Edgy, hip debut that transports an unhinged young Western woman to Tokyo to lose herself among all-night dance clubs and theme-happy “love hotels.”
Hanrahan’s Tokyo is a “nightmare of modernity” for Margaret, a Canadian who has come to Japan two months before as instructor at the Air-Pro Stewardess Training Institute. Her day job, preparing immaculately uniformed and highly synchronized Japanese women for the rigorous diplomacy of transcontinental flight, leaves Margaret ample time and funds for a rarefied night life with her suave and chameleon-like roommate, Ines, who manages to score all manner of drugs despite the difficulty of procuring them in Japan. Sleeping with a new man every night is the norm for these savvy gals. As Margaret inches not unhappily toward oblivion, her troubling past keeps nagging at her in the form of panicked cell-phone messages from her mother and older brother, Frank, back home in Canada. In flashbacks, we learn that Margaret’s angry, controlling father left home and started a new family, abandoning her possibly lesbian mother and her brother, who has struggled with mental illness. The current messages to Margaret hint at an attack on Frank by bullies, but Margaret, on her regular stool at Jiro’s bar, in her drug-addled state of apathy and self-pity, can’t immediately digest the contents. Besides, she has fallen in love with one of Ines’s bedfellows, a tattooed gangster named Kazu, who is smitten with Margaret when he watches her suck her thumb before sleep. Kazu possesses wealth and a hint of danger; the two explore theme rooms at love hotels until the powerful, rich wife catches on. Hanrahan successfully conveys an undercurrent of dark menace to Margaret’s Japanese experience, and, at the end of the story, she dramatically leaves us hanging.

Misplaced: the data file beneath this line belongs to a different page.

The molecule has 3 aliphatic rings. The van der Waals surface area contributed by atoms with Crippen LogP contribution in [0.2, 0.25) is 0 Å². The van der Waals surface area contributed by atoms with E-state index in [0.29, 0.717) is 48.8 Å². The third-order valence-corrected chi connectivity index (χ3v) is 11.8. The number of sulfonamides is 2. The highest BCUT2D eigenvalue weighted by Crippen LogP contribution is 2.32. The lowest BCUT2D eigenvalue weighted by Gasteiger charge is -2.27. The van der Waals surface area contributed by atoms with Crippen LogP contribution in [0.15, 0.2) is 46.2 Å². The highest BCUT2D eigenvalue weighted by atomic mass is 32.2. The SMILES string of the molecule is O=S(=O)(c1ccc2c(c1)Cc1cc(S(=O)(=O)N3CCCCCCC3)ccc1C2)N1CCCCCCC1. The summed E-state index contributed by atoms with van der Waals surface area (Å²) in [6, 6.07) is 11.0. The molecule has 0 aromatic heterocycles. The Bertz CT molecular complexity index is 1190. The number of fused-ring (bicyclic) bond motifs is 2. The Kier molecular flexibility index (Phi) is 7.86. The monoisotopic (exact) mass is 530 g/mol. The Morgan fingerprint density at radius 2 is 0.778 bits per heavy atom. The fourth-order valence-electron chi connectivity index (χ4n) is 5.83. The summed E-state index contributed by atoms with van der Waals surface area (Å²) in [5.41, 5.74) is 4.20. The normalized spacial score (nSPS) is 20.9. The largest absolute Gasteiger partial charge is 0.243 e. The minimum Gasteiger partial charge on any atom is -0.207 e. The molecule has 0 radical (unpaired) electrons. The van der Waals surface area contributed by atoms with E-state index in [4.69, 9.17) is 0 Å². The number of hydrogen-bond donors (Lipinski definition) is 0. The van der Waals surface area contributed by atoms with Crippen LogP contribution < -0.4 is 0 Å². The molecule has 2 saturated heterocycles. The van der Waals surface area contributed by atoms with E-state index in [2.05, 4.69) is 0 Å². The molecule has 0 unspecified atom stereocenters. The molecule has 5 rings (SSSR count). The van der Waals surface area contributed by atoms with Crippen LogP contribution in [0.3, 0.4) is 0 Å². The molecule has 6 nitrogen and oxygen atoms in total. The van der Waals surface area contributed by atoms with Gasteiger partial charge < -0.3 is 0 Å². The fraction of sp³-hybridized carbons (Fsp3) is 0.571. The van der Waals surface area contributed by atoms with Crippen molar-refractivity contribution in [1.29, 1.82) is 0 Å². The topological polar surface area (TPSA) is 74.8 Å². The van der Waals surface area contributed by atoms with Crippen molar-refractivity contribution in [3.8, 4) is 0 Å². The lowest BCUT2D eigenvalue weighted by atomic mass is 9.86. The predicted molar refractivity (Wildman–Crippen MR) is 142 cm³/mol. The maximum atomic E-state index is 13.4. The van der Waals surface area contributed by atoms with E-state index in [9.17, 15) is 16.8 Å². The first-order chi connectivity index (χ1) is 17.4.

This insider view of high-end Japanese youth culture is wicked and unsparing.